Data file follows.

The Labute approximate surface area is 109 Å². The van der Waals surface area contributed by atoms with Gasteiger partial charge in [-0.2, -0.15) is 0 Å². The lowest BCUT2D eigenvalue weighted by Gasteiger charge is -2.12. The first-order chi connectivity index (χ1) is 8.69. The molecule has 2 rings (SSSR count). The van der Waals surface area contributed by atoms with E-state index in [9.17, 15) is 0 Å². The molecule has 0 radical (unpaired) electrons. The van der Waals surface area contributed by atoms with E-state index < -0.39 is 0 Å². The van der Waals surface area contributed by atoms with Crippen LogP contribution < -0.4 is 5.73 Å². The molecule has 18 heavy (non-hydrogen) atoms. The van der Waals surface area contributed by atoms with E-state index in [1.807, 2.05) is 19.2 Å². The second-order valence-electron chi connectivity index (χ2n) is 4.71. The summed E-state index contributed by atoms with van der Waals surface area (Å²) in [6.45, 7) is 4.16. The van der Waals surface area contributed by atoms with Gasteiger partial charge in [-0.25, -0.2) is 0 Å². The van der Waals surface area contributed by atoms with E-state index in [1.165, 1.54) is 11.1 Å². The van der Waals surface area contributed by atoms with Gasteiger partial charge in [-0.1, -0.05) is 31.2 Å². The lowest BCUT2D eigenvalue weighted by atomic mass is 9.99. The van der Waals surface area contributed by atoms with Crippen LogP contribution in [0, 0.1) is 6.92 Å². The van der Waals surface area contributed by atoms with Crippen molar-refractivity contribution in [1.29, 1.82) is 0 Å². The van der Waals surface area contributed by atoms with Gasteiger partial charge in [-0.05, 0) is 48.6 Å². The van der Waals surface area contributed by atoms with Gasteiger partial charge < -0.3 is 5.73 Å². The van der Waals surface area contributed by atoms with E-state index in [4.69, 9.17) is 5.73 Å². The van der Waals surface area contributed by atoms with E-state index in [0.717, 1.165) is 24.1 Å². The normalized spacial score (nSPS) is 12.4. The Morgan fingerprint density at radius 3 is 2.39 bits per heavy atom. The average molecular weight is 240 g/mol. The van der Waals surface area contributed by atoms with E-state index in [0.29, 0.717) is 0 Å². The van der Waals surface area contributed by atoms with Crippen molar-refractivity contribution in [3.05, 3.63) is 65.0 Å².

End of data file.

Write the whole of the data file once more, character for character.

The Labute approximate surface area is 109 Å². The van der Waals surface area contributed by atoms with Gasteiger partial charge in [-0.2, -0.15) is 0 Å². The lowest BCUT2D eigenvalue weighted by Gasteiger charge is -2.12. The first-order chi connectivity index (χ1) is 8.69. The molecule has 2 rings (SSSR count). The van der Waals surface area contributed by atoms with E-state index in [9.17, 15) is 0 Å². The molecule has 0 radical (unpaired) electrons. The van der Waals surface area contributed by atoms with E-state index < -0.39 is 0 Å². The van der Waals surface area contributed by atoms with Crippen LogP contribution < -0.4 is 5.73 Å². The molecule has 18 heavy (non-hydrogen) atoms. The van der Waals surface area contributed by atoms with E-state index in [1.807, 2.05) is 19.2 Å². The second-order valence-electron chi connectivity index (χ2n) is 4.71. The summed E-state index contributed by atoms with van der Waals surface area (Å²) in [6.45, 7) is 4.16. The van der Waals surface area contributed by atoms with Gasteiger partial charge in [-0.25, -0.2) is 0 Å². The van der Waals surface area contributed by atoms with E-state index in [1.165, 1.54) is 11.1 Å². The van der Waals surface area contributed by atoms with Gasteiger partial charge in [-0.1, -0.05) is 31.2 Å². The lowest BCUT2D eigenvalue weighted by atomic mass is 9.99. The van der Waals surface area contributed by atoms with Crippen LogP contribution in [0, 0.1) is 6.92 Å². The van der Waals surface area contributed by atoms with Crippen molar-refractivity contribution in [1.29, 1.82) is 0 Å². The van der Waals surface area contributed by atoms with Gasteiger partial charge in [-0.05, 0) is 48.6 Å². The van der Waals surface area contributed by atoms with Gasteiger partial charge < -0.3 is 5.73 Å². The van der Waals surface area contributed by atoms with E-state index in [4.69, 9.17) is 5.73 Å². The van der Waals surface area contributed by atoms with E-state index in [0.717, 1.165) is 24.1 Å². The normalized spacial score (nSPS) is 12.4. The Morgan fingerprint density at radius 3 is 2.39 bits per heavy atom. The average molecular weight is 240 g/mol. The van der Waals surface area contributed by atoms with E-state index in [0.29, 0.717) is 0 Å². The van der Waals surface area contributed by atoms with Crippen molar-refractivity contribution in [3.05, 3.63) is 65.0 Å².